A proposed zoning change for Ocean Terrace in North Beach that would allow for greater height and density sparked an outcry from some residents at the Miami Beach City Commission meeting on Wednesday.
The proposed upzoning would create an overlay district between Collins Avenue, Ocean Terrace, 73rd Street, and 75th Street. Claro Development, which backs the change, has bought four hotels in the area for a combined price of $57.3 million. The tallest structure is seven stories. Miami Beach code now allows new structures that are eight stories or 75 feet in height.
The proposed code would allow buildings 250 feet in height, or 22 stories. It will also allow a pedestal as large as 15,000 square feet in size.
Future density for lots greater than 20,000 square feet in size would increase from 2.0 FAR (floor area ratio) to 3.0 FAR. Therefore, the size of a future building could be three times the gross area of the lot on which it is built, instead of two times, as allowed now.
Although a proposed ordinance was deferred until July 29, more than a dozen people insisted on speaking against the project at the commission meeting. Many of the speakers argued that the zoning change would destroy North Beach’s historic character and block views. There were also some accusations that the mayor and commissioners were being unduly influenced by David Custin, a lobbyist and political consultant who represents Claro Development.
“We don’t live in Aventura,” said Clotilde Luce, a Miami Beach activist and preservationist. “You are all slowly diluting and dilapidating Miami Beach’s post card image.”
Miami Beach voters, however, will ultimately decide on the overall density. Under Miami Beach charter, any zoning change dealing with an increase in FAR (not height) must be approved by the electorate.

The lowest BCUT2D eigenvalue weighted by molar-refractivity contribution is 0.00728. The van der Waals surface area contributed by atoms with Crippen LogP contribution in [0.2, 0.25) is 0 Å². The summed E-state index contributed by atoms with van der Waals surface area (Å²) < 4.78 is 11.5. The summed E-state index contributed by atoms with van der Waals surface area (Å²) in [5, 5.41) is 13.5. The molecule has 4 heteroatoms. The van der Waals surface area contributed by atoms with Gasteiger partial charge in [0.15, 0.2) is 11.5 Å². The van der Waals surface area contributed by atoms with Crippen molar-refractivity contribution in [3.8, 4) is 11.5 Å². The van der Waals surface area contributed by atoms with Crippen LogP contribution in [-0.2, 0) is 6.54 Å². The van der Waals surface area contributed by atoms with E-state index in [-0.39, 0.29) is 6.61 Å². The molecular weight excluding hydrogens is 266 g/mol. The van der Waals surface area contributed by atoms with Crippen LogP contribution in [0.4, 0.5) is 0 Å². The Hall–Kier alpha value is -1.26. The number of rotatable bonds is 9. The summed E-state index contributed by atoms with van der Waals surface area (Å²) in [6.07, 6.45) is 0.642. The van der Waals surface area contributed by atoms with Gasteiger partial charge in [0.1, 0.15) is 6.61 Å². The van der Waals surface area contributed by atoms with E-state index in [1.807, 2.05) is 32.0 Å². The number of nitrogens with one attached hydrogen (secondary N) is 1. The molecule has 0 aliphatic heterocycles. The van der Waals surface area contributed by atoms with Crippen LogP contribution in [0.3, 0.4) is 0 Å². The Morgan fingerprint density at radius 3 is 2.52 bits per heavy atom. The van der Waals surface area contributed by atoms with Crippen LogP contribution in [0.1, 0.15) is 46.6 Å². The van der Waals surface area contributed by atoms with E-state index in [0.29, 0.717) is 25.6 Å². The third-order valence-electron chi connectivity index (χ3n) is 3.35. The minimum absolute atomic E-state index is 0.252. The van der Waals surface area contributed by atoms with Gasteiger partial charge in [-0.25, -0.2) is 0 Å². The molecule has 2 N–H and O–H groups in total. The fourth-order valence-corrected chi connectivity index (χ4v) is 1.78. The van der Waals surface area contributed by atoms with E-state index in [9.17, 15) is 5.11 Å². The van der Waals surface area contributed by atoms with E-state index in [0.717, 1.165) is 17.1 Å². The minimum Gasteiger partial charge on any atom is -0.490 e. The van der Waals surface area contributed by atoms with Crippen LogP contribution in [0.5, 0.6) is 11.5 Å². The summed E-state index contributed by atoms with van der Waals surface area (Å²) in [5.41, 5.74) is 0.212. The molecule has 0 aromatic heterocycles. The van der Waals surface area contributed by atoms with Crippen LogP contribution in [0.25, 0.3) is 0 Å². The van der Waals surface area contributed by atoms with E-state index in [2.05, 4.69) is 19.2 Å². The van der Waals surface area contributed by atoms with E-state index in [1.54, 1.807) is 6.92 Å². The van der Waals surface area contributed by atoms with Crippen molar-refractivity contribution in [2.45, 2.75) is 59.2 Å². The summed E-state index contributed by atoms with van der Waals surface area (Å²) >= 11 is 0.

Neisen Kasdin, a lobbyist representing Claro Development, said the ordinance was delayed because the city’s planning board insisted on changes to the proposed code. Those changes include “reducing the allowable commercial [area] over what is presently allowed” and “imposing new restrictions” including banning package stores in the area, Kasdin said.
Besides the referendum requirement, Kasdin also stressed that any future project in Ocean Terrace must come before the Miami Beach Historic Preservation Board since it’s located in an historic district.
Kasdin insisted that the project is supported by “the vast majority” of North Beach residents because it will revitalize Ocean Terrace and northern Collins Avenue. “That area is in trouble,” he said, “and it needs this.”
But Franciska Medina said Ocean Terrace’s buildings, built between the 1940s and 1950s, were the reason she moved to North Beach. The overlay district, she believed, puts those buildings in jeopardy.
“My opinion is that Ocean Terrace, being part of a historic district, is not an obstacle that needs to be erased,” Medina said. “… It’s the only comparable place we have to Ocean Drive.”